*Forecasting* is a result manipulation that uses patterns in your data to predict future results. If you want to view a 'what if' analysis or how results are affected by a change in data, see Creating a global variable.

Forecasting only uses values from date fields with at least two cycles of data. A cycle of data is a period broken down into multiple values. For example, a year is broken down by month or week. In auto-mode, the forecast will recognize each year as a cycle, so you need two years of data to generate a forecast.

**To add a forecast to your query**

- In Query Builder, click the result manipulation icon ().
- Click
**Forecast**. - Check
**Calculate a forecast on the result**box to open your forecasting options. - Enter a path for your results. Your path indicates how the calculation is computed. The path is where you add your date attributes.
- Under
**Method**, choose either**Additive trend and multiplicative season**or**Additive trend and additive season**. - Select the number of values you want to predict.
If you select the

**Custom**option, you can specify the number of values. If you select**Auto**, Explore will automatically calculate a number based on your dataset. - Select the values per cycle.
If you select the

**Custom**option, you can enter a specific number of values. For example, for 12 months of data, you can select 6 values per cycle. - When you are finished selecting values, click
**Apply**. - Select either a bar, column, area, line, or sparkline chart. Forecast results will not appear on any other chart types.

## How forecasting works (advanced)

The forecasting method that Explore uses is based on the **Holt winters** model, which is a **triple exponential smoothing** that relies on the level, the trend, and the season of a time series.

In Explore, we use two sub-models that fit most use-cases, and also take into account seasonal variations.

### Periods per cycle

In the calculation, we also use the value “Periods per cycle”. It is used to determine the length of a season, needed to process seasonal indices. In the following formulas, this value is named “h”.

### Smoothing parameters

Three other parameters must be defined before the processing of the forecast. They correspond to smoothing parameters, called “α” for the level, “β” for the trend, “γ” for the seasonality. In brief, they correspond to a ratio of the importance given to the firsts and lasts values of the time-based series, and will influence the results of each period. Here is an example:

*“The estimated values of alpha, beta and gamma are 0.41, 0.00, and 0.96, respectively. The value of alpha (0.41) is relatively low, indicating that the estimate of the level at the current time point is based upon both recent observations and some observations in the more distant past. The value of beta is 0.00, indicating that the estimate of the slope b of the trend component is not updated over the time series, and instead is set equal to its initial value. This makes good intuitive sense, as the level changes quite a bit over the time series, but the slope b of the trend component remains roughly the same. In contrast, the value of gamma (0.96) is high, indicating that the estimate of the seasonal component at the current time point is just based upon very recent observations.”*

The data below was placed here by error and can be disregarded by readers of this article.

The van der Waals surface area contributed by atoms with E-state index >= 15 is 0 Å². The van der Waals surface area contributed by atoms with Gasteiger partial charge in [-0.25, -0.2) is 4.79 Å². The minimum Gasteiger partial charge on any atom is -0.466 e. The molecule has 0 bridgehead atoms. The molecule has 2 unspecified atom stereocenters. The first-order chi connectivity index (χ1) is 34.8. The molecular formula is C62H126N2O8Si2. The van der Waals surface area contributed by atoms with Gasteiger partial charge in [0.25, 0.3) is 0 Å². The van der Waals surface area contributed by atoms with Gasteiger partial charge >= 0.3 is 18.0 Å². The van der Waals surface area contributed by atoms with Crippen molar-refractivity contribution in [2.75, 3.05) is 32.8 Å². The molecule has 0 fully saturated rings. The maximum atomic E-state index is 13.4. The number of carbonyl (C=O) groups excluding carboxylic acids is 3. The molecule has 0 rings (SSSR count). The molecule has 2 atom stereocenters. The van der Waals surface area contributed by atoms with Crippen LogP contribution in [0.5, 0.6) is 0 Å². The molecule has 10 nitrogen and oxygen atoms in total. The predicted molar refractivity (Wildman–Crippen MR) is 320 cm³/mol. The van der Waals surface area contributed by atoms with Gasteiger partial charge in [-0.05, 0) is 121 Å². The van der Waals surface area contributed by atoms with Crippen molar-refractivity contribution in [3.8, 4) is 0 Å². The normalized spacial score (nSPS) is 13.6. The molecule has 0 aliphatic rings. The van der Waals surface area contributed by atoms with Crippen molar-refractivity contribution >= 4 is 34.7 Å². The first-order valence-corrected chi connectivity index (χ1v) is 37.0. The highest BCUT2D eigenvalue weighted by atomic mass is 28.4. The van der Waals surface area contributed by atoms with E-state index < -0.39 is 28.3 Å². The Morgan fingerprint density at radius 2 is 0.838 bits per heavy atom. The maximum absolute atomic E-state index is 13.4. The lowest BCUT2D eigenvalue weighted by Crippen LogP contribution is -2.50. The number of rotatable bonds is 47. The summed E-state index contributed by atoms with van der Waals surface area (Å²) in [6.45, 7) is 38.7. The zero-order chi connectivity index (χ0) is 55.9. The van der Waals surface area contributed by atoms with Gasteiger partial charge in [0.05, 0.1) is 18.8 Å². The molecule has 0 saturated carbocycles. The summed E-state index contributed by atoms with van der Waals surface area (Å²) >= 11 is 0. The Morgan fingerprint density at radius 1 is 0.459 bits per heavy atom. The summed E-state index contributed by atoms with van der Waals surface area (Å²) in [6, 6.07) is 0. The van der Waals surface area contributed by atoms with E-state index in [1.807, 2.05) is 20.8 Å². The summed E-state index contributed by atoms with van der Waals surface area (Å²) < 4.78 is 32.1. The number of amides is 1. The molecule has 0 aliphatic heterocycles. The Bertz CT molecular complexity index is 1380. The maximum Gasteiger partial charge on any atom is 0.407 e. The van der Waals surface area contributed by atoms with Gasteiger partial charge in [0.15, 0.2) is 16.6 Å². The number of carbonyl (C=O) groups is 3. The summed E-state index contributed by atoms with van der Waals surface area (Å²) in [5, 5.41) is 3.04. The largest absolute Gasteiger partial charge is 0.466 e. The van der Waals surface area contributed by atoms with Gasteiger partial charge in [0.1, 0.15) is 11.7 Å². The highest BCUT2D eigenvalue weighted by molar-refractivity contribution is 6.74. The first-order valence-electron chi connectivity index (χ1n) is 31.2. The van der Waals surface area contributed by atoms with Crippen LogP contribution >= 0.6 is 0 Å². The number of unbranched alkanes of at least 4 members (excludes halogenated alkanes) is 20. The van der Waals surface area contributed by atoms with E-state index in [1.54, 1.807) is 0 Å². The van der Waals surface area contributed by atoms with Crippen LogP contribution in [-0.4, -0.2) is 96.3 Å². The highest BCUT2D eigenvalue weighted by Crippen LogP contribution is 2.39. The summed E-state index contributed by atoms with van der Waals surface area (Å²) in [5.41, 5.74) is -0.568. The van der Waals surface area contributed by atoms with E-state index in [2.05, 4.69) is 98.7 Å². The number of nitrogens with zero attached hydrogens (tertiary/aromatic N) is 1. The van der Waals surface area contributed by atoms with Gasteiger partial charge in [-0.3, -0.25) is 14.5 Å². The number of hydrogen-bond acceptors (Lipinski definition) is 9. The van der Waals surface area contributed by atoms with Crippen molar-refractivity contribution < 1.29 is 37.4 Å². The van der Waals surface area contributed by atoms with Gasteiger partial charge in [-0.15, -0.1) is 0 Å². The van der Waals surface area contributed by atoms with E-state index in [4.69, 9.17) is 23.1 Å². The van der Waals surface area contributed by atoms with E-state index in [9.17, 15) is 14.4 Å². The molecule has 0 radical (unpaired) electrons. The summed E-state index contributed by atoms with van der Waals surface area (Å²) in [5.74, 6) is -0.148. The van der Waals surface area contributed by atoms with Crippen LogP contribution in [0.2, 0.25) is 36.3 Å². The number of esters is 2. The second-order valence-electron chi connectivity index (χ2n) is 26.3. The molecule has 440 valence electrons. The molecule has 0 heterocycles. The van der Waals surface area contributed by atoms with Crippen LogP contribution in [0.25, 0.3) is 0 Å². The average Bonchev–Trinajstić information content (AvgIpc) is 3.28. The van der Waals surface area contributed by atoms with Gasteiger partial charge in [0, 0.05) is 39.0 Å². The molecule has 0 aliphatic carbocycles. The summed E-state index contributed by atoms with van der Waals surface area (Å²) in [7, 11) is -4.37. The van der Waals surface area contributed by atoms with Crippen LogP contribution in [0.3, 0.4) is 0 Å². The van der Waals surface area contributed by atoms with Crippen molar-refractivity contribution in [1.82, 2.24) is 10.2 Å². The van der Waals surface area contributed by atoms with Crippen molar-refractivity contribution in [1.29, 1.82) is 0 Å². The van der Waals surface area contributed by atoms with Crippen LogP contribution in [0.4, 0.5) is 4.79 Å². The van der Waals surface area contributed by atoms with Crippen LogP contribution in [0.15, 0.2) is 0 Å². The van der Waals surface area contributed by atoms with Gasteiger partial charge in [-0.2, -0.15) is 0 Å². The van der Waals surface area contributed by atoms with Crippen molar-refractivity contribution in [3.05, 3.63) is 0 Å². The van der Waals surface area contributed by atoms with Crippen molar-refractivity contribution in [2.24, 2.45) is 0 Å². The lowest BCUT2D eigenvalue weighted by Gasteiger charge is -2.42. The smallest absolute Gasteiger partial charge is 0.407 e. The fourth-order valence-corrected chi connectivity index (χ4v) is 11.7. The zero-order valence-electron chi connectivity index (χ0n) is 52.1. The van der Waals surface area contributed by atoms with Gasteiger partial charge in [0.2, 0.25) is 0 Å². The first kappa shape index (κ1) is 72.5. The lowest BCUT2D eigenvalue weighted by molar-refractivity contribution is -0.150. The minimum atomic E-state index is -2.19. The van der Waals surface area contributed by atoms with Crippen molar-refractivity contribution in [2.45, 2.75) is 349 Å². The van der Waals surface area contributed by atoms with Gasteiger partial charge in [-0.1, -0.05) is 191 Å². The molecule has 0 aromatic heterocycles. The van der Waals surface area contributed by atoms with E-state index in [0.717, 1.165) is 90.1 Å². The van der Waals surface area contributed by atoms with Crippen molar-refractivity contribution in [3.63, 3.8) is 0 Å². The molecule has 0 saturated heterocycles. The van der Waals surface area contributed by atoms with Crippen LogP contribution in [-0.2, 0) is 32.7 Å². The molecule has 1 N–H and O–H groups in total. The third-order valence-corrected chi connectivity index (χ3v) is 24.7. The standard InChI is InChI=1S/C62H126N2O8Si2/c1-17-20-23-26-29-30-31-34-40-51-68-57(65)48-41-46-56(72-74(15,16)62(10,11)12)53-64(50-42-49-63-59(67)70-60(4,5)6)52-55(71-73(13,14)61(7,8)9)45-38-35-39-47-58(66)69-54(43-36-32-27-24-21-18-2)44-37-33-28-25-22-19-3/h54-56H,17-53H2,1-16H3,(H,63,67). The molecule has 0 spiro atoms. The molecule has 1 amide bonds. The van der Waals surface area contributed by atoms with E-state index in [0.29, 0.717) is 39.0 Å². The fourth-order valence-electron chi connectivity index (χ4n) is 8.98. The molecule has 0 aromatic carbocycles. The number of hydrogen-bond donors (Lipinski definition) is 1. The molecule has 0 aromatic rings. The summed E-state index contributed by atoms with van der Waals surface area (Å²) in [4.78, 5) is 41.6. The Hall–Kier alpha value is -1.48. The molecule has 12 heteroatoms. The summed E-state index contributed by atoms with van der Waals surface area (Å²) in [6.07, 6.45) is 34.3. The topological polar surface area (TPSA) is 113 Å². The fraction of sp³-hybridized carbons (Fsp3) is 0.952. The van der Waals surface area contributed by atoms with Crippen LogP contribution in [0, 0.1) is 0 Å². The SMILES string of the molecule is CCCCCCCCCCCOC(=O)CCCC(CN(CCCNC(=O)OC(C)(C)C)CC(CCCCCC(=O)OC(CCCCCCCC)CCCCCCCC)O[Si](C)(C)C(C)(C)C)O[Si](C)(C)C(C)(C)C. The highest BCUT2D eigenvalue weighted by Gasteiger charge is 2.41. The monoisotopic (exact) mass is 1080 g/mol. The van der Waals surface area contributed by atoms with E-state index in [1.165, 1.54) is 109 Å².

For the three optimization parameters, there is no official algorithm to find the best ones. This turns into a NP-Complete problem, where the optimization problem is to minimize the mean squared error of the forecasted results, with 0≤α≤1, 0≤β≤1, 0≤γ≤1.

Thus, Explore has its own algorithm to find in a linear time the best three parameters, with an accuracy of 0.01.

## The AA method

The AA (Additive trend and Additive season) model is the default because it is the most commonly used, and produces the most realistic results.

Initial values are processed with the formula below:

Then, we can apply the Holt Winters AA model:

## The AM method

The AM (Additive trend and Multiplicative season) model is, in some cases, a time-based trend.

Initial values are processed with the formula below:

Then, we can apply the Holt Winters AM model:

## Comments

5 comments

I'm very interested in this 'forecast' function, and may I have a rough picture on what is the mechanism of this predicting function?

Kind of what Daniel's asking as well, I'd like more in depth info on how "

Additive trend and multiplicative seasonorAdditive trend and additive seasonmethod options" work and differ from each other.Hi Ryan, I'm digging into this question, and I'll try and get you an answer and update the docs as soon as I can.

Hi again Ryan, I received some quite in-depth information about how forecasting works, and have added it to a section at the end of the article. I hope this helps, but if you have any problems, do let us know. Thanks! - Rob

Great, thanks Rob. Some of it's a little over my head as an admin, but it definitely gives me more to go on, especially so I can communicate it to and work with our own internal analytics and reporting teams!

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